Will India Wilt Under US Pressure in Cancun?
Published 29th November 2010 - 0 comments - 792 views -
K.N Vajpai, founder member of Prakriti Group, an Environmental Specialist and Theme Leader of ‘Climate Himalaya Initiative’ has recently written a nice blog post ('COP16: A Stepping-Stone to Real Climate Action-Reuters). He is optimistic and his post deals with a global perspective of Climate Change and UNFCCC’s initiatives on it.
But back home in India, the general enthusiasm about Cancun meet is in all time low. One day into the 14 day conference, it may not be inappropriate to recall what India’s political stand had been in Copenhagen. This is Mr. Jairam Ramesh, India’s ‘Mr. Green’ Minister for Environment and Forests, who created more debates than acceptance during COP15 both in home and overseas.
This was 27 August 2009, prior to Copenhagen.
It may be useful to recall what India’s focus regarding negotitaions in Copenhagen remained. This is Mr. Shyam Saran, Special Envoy to the Indian Prime Minister for Climate Change.
This was also 27 August 2009. Both the videos are from a workshop organized by Center for Science and Environment, a Delhi based NGO headed by Sunita Narain, an environmentalist and editor of India’s leading Environment Magazine, Down to Earth.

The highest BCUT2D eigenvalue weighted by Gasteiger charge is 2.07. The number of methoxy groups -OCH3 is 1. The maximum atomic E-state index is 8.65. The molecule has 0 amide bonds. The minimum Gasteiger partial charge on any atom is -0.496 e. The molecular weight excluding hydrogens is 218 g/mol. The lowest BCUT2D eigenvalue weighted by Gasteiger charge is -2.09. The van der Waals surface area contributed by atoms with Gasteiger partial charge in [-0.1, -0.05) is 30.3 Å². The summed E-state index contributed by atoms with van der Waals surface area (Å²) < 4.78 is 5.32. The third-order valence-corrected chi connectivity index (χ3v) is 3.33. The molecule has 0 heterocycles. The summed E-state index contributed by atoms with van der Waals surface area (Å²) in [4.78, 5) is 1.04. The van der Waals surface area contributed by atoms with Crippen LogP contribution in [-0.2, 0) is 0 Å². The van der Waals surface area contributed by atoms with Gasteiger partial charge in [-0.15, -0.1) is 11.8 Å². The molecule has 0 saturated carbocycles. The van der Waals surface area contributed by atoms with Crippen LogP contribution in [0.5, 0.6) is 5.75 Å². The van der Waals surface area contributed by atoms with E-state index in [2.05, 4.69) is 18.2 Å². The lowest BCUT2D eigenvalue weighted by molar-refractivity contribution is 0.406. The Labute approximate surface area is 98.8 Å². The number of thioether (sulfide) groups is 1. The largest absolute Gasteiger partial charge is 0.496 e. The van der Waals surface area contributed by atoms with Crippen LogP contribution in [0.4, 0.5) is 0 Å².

This is what were Sunita Narain’s experiences and feelings during COP15.
But it was then. What is it like now? Outlook India, one of India’s leading national magazine reports that “Keen to act as a "bridge" between developing and developed nations at the UN climate summit in Cancun beginning tomorrow, India has offered two proposals on the issues of monitoring of national emissions cuts and sharing of green technologies with poorer countries.”
This bridge business is complicated. Mr. Ramesh is preparing to “to engage in a system of monitoring, review and verifications/international consultation and analysis (MRV/ICA) of domestic climate actions which respects national sovereignty”.
And this is because “The US has made it clear that it would not negotiate other issues such as on forestry and technology and adaptation unless we take up MRV/ICA…”.
This is opposed by CSE as it feels that it would allow developed nations to send inspectors, or ask for records, to check compliance. "This will be cleverly couched in the terminology of 'international consultation', so that we still believe we are not being asked to take on commitments. But in return they (developed nations) are not even taking higher emission cuts," CSE head Sunita Narain said.
You can check the news here.
I find this to be too much compromise and not in the best interest of India. There is a distinct possibility that this will be seen as a change of stand from Copenhagen by Indian public. UNFCCC is an international platform of hard negotiations, where every country throws as much weight it can to push its national agenda. If this is what India is going to offer in Cancun, it will look like an early December Santa Claus. It is important to note that India-US relationship has new dynamics now: President Obama is troubled in his home and in his recent visit to India did some business of winning the promise of 54,000 US jobs from India.
I will keep my fingers firmly crossed till 15 December 2010.
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